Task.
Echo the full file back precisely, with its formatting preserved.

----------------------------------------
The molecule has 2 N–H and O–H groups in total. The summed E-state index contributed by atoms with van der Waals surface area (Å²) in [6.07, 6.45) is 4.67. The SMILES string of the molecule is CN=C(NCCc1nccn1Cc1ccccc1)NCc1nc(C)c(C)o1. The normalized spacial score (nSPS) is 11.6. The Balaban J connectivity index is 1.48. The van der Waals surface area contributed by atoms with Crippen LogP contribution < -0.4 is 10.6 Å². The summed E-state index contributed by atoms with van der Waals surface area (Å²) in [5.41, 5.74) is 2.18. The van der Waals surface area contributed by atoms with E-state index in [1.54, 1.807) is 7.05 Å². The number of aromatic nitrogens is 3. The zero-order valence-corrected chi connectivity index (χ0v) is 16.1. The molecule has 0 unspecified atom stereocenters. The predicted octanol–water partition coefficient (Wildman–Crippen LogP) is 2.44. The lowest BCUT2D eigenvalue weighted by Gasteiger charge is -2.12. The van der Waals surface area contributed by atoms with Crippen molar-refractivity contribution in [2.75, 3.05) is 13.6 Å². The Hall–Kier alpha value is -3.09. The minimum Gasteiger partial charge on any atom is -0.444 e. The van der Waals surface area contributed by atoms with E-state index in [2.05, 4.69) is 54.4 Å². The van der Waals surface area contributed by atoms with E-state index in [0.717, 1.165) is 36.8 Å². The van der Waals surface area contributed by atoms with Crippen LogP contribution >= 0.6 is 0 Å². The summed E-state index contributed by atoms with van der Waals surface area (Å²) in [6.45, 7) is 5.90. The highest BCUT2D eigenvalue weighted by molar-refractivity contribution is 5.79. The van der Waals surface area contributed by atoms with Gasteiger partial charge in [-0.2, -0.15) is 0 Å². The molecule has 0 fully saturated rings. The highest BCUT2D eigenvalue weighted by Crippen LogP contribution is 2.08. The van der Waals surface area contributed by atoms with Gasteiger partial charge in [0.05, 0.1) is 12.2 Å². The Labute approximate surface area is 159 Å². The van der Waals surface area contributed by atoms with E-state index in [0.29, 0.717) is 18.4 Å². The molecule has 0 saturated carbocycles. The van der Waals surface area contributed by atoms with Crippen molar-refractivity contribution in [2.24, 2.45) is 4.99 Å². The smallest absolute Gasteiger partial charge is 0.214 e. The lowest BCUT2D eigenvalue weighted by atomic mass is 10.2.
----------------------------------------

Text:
The molecule has 2 N–H and O–H groups in total. The summed E-state index contributed by atoms with van der Waals surface area (Å²) in [6.07, 6.45) is 4.67. The SMILES string of the molecule is CN=C(NCCc1nccn1Cc1ccccc1)NCc1nc(C)c(C)o1. The normalized spacial score (nSPS) is 11.6. The Balaban J connectivity index is 1.48. The van der Waals surface area contributed by atoms with Crippen LogP contribution < -0.4 is 10.6 Å². The summed E-state index contributed by atoms with van der Waals surface area (Å²) in [5.41, 5.74) is 2.18. The van der Waals surface area contributed by atoms with E-state index in [1.54, 1.807) is 7.05 Å². The number of aromatic nitrogens is 3. The zero-order valence-corrected chi connectivity index (χ0v) is 16.1. The molecule has 0 unspecified atom stereocenters. The predicted octanol–water partition coefficient (Wildman–Crippen LogP) is 2.44. The lowest BCUT2D eigenvalue weighted by Gasteiger charge is -2.12. The van der Waals surface area contributed by atoms with Crippen molar-refractivity contribution in [2.75, 3.05) is 13.6 Å². The Hall–Kier alpha value is -3.09. The minimum Gasteiger partial charge on any atom is -0.444 e. The van der Waals surface area contributed by atoms with E-state index in [2.05, 4.69) is 54.4 Å². The van der Waals surface area contributed by atoms with E-state index in [0.717, 1.165) is 36.8 Å². The van der Waals surface area contributed by atoms with Crippen LogP contribution >= 0.6 is 0 Å². The summed E-state index contributed by atoms with van der Waals surface area (Å²) in [6.45, 7) is 5.90. The highest BCUT2D eigenvalue weighted by molar-refractivity contribution is 5.79. The van der Waals surface area contributed by atoms with Gasteiger partial charge in [-0.2, -0.15) is 0 Å². The molecule has 0 fully saturated rings. The highest BCUT2D eigenvalue weighted by Crippen LogP contribution is 2.08. The van der Waals surface area contributed by atoms with Gasteiger partial charge in [0.05, 0.1) is 12.2 Å². The Labute approximate surface area is 159 Å². The van der Waals surface area contributed by atoms with E-state index in [0.29, 0.717) is 18.4 Å². The molecule has 0 saturated carbocycles. The van der Waals surface area contributed by atoms with Crippen molar-refractivity contribution in [2.24, 2.45) is 4.99 Å². The smallest absolute Gasteiger partial charge is 0.214 e. The lowest BCUT2D eigenvalue weighted by atomic mass is 10.2.